GETTING to Yes is the seminal work on negotiation by Fisher and Ury. First published in 1983, it has been read by millions of business people, diplomats, lawyers and others around the world and is standard fare in universities in the United States and elsewhere. Recently, General Sumbeiywo, the man at the centre of the Southern Sudanese peace agreement, was asked what one book he would recommend to negotiators. Getting to Yes was his swift reply.
These days, there is increasing talk of generating consensus, of building dialogue rather than seeking confrontation. As we face the challenges of creating a wealthier, healthier, smarter and more open society, it seems essential to find constructive ways to resolve the important issues of the age. This will enable us to address political differences, tackle ongoing poverty and debate scientific research. More widely, it will help us to face up to apparently random acts of terror and the potentially dramatic changes in global climate.
Often, getting to yes will involve a change of habit and, admittedly, changing habits is not easy. The symptoms of our more traditional antagonistic behaviour remain. Posturing and positional language still dominate our headlines while point-scoring and taking sides continue to prevail.
Gore Vidal captured this drive to beat our opponents as: "It is not enough for me to succeed. My enemies must fail."
A different view was expressed by Gandhi, Martin Luther King and more recently by Nelson Mandela as he reflected on his release from Robben Island: "To make peace with an enemy one must work with that enemy, and the enemy must become one's partner."
Might we follow Mandela and progress to a new way of resolving difficult disputes? If so, what do we need to do in practice?
Fisher and Ury – and many others – offer practical proposals which could help us. The following list of benchmarks may be stating the obvious, but we might ask how often these are actually used in today's political discourse, public affairs, business dialogue and conflict resolution?
Take any number of recent headline stories – scientific research, devolution, local government finance, immigration, the US Presidential election – and ask who has demonstrated aptitude in:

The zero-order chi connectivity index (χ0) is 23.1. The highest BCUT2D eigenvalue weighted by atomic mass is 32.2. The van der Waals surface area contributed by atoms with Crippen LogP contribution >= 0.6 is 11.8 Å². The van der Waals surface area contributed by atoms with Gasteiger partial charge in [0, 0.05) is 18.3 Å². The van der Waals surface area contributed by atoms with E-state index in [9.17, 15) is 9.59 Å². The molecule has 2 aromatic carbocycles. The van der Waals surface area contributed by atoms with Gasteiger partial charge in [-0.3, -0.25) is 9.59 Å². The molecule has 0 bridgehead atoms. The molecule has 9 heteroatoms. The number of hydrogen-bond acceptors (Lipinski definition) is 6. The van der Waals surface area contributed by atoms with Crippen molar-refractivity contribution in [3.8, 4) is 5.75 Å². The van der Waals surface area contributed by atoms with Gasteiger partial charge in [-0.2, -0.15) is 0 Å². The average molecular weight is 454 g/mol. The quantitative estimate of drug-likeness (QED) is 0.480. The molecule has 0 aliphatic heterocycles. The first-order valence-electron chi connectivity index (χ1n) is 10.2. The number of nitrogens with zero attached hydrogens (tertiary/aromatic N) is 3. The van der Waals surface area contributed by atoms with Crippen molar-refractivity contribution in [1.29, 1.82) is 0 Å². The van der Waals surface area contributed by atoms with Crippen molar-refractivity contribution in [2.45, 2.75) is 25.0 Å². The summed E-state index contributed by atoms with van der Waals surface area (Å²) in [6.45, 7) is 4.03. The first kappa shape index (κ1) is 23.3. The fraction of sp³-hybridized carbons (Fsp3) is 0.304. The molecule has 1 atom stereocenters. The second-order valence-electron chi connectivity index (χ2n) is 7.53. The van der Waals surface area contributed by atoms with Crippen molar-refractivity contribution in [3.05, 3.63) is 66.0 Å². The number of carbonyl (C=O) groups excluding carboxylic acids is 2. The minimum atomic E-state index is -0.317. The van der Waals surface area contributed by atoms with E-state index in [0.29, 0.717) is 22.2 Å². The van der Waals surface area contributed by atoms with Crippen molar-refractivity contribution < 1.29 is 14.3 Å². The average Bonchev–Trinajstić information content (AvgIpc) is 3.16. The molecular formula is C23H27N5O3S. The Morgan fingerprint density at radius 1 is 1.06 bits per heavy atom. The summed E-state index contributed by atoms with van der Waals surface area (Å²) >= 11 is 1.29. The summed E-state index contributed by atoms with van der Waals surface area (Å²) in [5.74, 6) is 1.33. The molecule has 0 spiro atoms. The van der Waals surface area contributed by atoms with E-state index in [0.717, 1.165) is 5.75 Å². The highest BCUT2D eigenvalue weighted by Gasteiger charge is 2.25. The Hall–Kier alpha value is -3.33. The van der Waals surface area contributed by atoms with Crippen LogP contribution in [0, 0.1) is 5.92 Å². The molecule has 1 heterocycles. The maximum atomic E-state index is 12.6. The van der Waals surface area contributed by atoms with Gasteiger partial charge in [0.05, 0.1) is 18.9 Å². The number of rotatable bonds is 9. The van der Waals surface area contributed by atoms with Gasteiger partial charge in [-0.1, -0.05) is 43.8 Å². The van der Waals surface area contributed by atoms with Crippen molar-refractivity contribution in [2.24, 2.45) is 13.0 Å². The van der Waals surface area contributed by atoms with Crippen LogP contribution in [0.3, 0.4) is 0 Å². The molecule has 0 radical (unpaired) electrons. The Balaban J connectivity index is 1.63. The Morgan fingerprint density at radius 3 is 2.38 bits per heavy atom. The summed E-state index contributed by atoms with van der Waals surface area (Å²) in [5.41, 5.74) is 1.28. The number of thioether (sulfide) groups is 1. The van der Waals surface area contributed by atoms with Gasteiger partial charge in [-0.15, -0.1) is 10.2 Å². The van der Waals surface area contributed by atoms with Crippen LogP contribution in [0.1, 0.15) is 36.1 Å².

- Trying to understand, the other side of the story, rather than simply asserting or exaggerating one's own point of view.
- Acknowledging that there is scope for differences of view rather than denouncing those with contrary perspectives.
- Separating out issues from people rather than personalising debates.
- Focusing on how to improve the future by learning from the past rather than seeking to allocate blame.
- Apologising for mistakes or misunderstandings rather than engaging in face-saving self justification.
- Using language which is respectful and courteous rather than contentious and inflammatory.
- Identifying common ground and mutual purpose rather than that which separates people and sets them apart.
- Endeavouring to find out what is going on under the surface rather than engaging in superficialities.
- Trying to find as many options as possible for decision-making rather than adopting an unyielding position from the outset.
- Seeking to build useful relationships rather than knocking down those who are perceived as opponents.
- Understanding that to achieve success it is often necessary for the other players involved to have their interests addressed.
- Encouraging participation in meaningful, transparent discussions rather than posturing or bluffing, bullying or threatening.
Most of these are behaviours that can be learned. Perhaps we should award ratings using these benchmarks to assess our approach to political discussions, topical debates and dispute management. It could give a new meaning to the audit process.
In a commercial context, something similar has been done by global consulting firm Frost and Sullivan, who found in a survey that collaboration correlated strongly with overall business performance. In the States, they call it being "dispute-wise".
I recently came across a thought-provoking piece by American writer Brian McLaren who offered a suggested text for the speech President Bush might have given had he approached the aftermath of 9/11 in a different way by seeking to avoid escalation, to address underlying causes and to find creative solutions to build a new global community. When set against these benchmarks, the imagined text would score highly.
The recent tenth anniversary of the Good Friday agreement, provides us with an example of how apparently irreconcilable conflict can be overcome by courageous and sacrificial changes in approach. Sometimes, even in business or politics, making a unilateral concession is a good strategy. The same techniques and attitudes c an be applied daily in situations where differences exist. This is not a touchy-feely approach but involves taking responsibility and facing up to the tough complexities of modern life, with its infinite shades of grey and multiple layers of beliefs, values, aspirations and ambiguities. As President Kennedy once put it: "We should never negotiate out of fear, but we should never fear to negotiate."
Idealistic? Perhaps. Difficult? Of course. Changing any well-established behaviour is not easy, but the measure is not whether we can create a panacea but whether we can build a culture of collaboration which will achieve more effective results than has been the outcome of traditional ways of doing things. Perhaps we just might do so, and indeed, perhaps we might strive to achieve more than that.